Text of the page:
- READER REVIEWS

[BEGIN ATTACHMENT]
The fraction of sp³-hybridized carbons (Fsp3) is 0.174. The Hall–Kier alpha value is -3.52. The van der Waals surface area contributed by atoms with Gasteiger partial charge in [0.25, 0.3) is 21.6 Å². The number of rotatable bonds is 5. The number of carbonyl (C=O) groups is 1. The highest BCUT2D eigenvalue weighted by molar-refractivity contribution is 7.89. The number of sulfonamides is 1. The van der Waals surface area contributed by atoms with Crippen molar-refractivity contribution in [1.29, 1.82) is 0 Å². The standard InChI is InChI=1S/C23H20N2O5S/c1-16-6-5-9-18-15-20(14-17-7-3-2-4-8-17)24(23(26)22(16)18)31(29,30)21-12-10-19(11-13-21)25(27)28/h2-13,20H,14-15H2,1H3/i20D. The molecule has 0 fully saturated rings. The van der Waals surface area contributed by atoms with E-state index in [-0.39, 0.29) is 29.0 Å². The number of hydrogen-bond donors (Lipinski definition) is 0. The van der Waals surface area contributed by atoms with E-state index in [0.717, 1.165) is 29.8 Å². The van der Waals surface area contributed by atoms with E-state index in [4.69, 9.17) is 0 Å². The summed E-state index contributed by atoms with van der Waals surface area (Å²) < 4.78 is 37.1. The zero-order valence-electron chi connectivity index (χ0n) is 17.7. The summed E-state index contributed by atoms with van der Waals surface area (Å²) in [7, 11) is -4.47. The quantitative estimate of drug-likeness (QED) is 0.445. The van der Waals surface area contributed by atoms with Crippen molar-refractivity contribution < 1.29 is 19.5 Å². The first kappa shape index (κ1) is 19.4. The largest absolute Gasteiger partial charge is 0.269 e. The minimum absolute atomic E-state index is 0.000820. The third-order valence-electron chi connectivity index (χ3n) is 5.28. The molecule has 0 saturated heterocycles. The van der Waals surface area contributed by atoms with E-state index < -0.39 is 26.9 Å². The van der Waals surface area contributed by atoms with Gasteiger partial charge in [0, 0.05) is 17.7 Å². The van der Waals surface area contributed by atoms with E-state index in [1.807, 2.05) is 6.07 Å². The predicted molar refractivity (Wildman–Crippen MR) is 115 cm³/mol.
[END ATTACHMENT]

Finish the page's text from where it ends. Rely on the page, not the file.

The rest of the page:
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Swimwear designer Alexandre Herchcovitch elevates the basic bikini to fashion-conscious (and teeny!) new heights at his first New York store, opened in summer 2008. Adorned with crochet, sequins, buttons, beading, patchwork, and ornate ruching, these suits are more akin to jewelry than to standard swimwear. White mannequins modeling the slinky designs stand out against dark wood flooring and black walls, and a flat-screen TV looping recent fashion shows is obscured by glass bubbles suspended on vertical wires. Slama unveils new collections seasonally, presenting at New York Fashion Week. A row of signature pieces incorporates one-shoulder straps, richly adorned necklines, gauzy waistbands, and slithering, asymmetrical strips of fabric attaching the tops to bottoms. The styles are as varied as their embellishments, with an assortment of halter, triangle, bikini, and bandeau tops—most with subtle padding and underwire support—and Brazilian or international cut bottoms. (Sizes span small to large, with a miniscule supply of extra larges.) A limited selection of briefs, trunks, and mini Bermuda shorts are available for men, as well as elegant cover-ups for women. Sportier bikinis start at $180, while one-of-a-kind designs fresh from the catwalk can run up to $3,000.